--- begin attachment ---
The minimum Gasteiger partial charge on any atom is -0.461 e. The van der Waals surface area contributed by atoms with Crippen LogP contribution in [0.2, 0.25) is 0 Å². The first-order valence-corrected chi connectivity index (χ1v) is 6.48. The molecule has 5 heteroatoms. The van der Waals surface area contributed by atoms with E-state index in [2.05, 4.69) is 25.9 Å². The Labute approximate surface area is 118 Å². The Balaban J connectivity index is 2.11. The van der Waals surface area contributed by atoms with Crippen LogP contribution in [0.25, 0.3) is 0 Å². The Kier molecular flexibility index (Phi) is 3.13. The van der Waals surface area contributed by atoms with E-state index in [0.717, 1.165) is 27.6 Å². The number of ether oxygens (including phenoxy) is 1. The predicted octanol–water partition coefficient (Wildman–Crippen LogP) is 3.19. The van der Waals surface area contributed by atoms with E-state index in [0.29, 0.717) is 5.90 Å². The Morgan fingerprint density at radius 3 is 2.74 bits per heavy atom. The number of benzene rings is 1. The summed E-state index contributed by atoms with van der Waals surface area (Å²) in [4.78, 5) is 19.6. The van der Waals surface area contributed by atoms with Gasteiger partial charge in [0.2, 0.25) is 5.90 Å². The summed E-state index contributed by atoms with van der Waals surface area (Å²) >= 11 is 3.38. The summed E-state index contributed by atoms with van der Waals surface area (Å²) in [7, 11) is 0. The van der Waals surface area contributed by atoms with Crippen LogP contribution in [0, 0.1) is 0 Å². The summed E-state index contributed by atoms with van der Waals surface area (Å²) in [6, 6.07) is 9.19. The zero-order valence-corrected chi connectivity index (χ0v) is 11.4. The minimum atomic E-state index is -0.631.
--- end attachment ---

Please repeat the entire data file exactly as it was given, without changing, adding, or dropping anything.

The minimum Gasteiger partial charge on any atom is -0.461 e. The van der Waals surface area contributed by atoms with Crippen LogP contribution in [0.2, 0.25) is 0 Å². The first-order valence-corrected chi connectivity index (χ1v) is 6.48. The molecule has 5 heteroatoms. The van der Waals surface area contributed by atoms with E-state index in [2.05, 4.69) is 25.9 Å². The Labute approximate surface area is 118 Å². The Balaban J connectivity index is 2.11. The van der Waals surface area contributed by atoms with Crippen LogP contribution in [0.25, 0.3) is 0 Å². The Kier molecular flexibility index (Phi) is 3.13. The van der Waals surface area contributed by atoms with E-state index in [0.717, 1.165) is 27.6 Å². The number of ether oxygens (including phenoxy) is 1. The predicted octanol–water partition coefficient (Wildman–Crippen LogP) is 3.19. The van der Waals surface area contributed by atoms with E-state index in [0.29, 0.717) is 5.90 Å². The Morgan fingerprint density at radius 3 is 2.74 bits per heavy atom. The number of benzene rings is 1. The summed E-state index contributed by atoms with van der Waals surface area (Å²) in [4.78, 5) is 19.6. The van der Waals surface area contributed by atoms with Gasteiger partial charge in [0.2, 0.25) is 5.90 Å². The summed E-state index contributed by atoms with van der Waals surface area (Å²) >= 11 is 3.38. The summed E-state index contributed by atoms with van der Waals surface area (Å²) in [7, 11) is 0. The van der Waals surface area contributed by atoms with Crippen LogP contribution in [0, 0.1) is 0 Å². The summed E-state index contributed by atoms with van der Waals surface area (Å²) in [6, 6.07) is 9.19. The zero-order valence-corrected chi connectivity index (χ0v) is 11.4. The minimum atomic E-state index is -0.631.